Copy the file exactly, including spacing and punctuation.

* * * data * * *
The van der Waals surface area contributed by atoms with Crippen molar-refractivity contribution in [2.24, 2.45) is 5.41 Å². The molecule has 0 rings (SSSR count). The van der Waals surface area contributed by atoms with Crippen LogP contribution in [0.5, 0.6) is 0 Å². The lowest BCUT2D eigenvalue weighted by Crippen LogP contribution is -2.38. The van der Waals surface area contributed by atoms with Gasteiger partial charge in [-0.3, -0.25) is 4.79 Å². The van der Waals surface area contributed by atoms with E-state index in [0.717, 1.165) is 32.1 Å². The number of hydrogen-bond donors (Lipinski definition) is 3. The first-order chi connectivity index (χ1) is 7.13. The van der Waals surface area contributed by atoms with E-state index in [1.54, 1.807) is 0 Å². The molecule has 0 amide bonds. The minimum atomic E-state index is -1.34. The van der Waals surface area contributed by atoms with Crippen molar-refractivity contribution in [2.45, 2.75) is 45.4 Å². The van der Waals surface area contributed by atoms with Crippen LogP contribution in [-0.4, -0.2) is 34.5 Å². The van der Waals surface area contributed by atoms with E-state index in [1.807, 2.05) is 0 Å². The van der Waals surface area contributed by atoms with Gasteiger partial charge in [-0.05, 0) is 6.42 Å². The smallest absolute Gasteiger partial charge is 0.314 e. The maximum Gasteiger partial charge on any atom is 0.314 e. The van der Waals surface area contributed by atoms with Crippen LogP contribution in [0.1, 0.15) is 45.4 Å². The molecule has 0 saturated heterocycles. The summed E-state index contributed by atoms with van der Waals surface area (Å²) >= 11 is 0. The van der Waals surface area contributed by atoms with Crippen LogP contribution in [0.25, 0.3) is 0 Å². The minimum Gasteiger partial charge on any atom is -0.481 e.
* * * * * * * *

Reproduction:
The van der Waals surface area contributed by atoms with Crippen molar-refractivity contribution in [2.24, 2.45) is 5.41 Å². The molecule has 0 rings (SSSR count). The van der Waals surface area contributed by atoms with Crippen LogP contribution in [0.5, 0.6) is 0 Å². The lowest BCUT2D eigenvalue weighted by Crippen LogP contribution is -2.38. The van der Waals surface area contributed by atoms with Gasteiger partial charge in [-0.3, -0.25) is 4.79 Å². The van der Waals surface area contributed by atoms with E-state index in [0.717, 1.165) is 32.1 Å². The number of hydrogen-bond donors (Lipinski definition) is 3. The first-order chi connectivity index (χ1) is 7.13. The van der Waals surface area contributed by atoms with E-state index in [1.54, 1.807) is 0 Å². The molecule has 0 amide bonds. The minimum atomic E-state index is -1.34. The van der Waals surface area contributed by atoms with Crippen molar-refractivity contribution in [2.45, 2.75) is 45.4 Å². The van der Waals surface area contributed by atoms with Crippen LogP contribution in [-0.4, -0.2) is 34.5 Å². The van der Waals surface area contributed by atoms with E-state index in [1.807, 2.05) is 0 Å². The van der Waals surface area contributed by atoms with Gasteiger partial charge in [-0.05, 0) is 6.42 Å². The smallest absolute Gasteiger partial charge is 0.314 e. The maximum Gasteiger partial charge on any atom is 0.314 e. The van der Waals surface area contributed by atoms with Crippen LogP contribution in [0.1, 0.15) is 45.4 Å². The molecule has 0 saturated heterocycles. The summed E-state index contributed by atoms with van der Waals surface area (Å²) >= 11 is 0. The van der Waals surface area contributed by atoms with Crippen LogP contribution in [0.25, 0.3) is 0 Å². The minimum Gasteiger partial charge on any atom is -0.481 e.